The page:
Technology has a major impact on the world within the last several decades. Similarly, it affects attitudes in many obvious ways. In other words, it is becoming a dominant factor in how individuals function and accomplish daily tasks.
According to a new research by the University of Pennsylvania, it also affects attitudes about gender roles and violence against women. Scientists found that women with in-home technology speak frankly on harassment culture. They are more likely to reject wife-beating as an acceptable norm.
Scientists collected the data from the United Nations Children’s Fund. Almost 20 countries and above 130,000 15 to 49-year-old young girls and women were involved.
Scientists asked them about two topics only by controlling the wealth of each household and country as well: 1. Is a husband justified in hitting or beating his wife if she goes out without telling him, neglects the children, argues with him, refuses to have sex, or burns the food?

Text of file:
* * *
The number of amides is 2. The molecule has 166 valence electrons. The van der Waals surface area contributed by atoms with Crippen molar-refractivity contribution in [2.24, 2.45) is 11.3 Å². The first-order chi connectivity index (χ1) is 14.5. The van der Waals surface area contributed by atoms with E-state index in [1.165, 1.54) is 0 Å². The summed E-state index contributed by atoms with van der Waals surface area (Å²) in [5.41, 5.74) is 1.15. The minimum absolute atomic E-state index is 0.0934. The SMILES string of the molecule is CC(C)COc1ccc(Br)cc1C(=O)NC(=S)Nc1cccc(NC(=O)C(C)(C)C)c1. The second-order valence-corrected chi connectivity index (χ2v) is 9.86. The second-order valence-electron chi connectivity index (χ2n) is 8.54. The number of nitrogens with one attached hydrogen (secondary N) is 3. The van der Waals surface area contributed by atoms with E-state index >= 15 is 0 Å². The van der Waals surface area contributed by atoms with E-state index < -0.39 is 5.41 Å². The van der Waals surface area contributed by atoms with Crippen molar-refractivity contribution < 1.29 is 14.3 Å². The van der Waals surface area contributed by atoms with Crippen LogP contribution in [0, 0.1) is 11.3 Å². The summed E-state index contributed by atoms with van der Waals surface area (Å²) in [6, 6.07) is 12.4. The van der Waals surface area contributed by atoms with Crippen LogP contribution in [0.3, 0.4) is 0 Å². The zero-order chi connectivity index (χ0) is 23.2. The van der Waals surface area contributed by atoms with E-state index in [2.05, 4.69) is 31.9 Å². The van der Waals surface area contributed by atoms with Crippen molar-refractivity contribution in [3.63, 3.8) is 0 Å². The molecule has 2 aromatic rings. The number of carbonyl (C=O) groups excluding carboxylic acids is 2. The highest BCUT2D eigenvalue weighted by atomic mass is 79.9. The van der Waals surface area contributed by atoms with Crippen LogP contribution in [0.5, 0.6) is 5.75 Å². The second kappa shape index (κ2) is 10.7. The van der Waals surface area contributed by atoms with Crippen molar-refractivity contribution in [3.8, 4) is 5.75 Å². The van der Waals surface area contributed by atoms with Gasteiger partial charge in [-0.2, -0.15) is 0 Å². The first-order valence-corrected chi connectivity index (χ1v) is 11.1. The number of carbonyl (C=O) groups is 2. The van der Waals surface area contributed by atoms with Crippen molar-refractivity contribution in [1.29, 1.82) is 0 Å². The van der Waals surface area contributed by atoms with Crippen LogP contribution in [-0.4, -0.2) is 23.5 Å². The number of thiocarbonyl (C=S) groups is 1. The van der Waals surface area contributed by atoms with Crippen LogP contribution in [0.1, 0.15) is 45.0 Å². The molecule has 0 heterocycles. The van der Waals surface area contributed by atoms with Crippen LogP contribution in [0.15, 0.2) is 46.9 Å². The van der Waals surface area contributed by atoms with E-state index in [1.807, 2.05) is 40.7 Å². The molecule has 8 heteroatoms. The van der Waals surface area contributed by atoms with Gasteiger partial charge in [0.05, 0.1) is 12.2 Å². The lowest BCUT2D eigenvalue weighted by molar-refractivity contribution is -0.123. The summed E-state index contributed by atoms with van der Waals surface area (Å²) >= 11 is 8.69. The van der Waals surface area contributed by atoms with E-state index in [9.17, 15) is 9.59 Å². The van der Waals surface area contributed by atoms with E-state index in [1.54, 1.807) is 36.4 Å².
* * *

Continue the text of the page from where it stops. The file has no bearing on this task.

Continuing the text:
2. Does a household own information and communication technologies?
They found that women with in-home technology are less likely to listen to the justification for wife beating. They also more likely to reject those justifications.
Lauren Ferreira Cardoso, a fifth-year Ph.D. candidate said, “We imagined that access to information, access to new ways of understanding gender roles, could have a positive impact on the experience or norms around violence against women. That’s where we started.”
“We went in thinking that this relationship might exist. And, it was true.”
The aim of the study is just to move beyond direct interventions. Scientists believe that it can help solve a problem like intimate partner violence by educating school children to treat women better.
The results strengthen the need to continue prioritizing women’s contact with and ownership of technology.
Susan B. Sorenson of the School of Social Policy & Practice said, “There is something about the access to information, being exposed to different ways of life. It may help society move toward more positive ways of men relating to women and women relating to men.”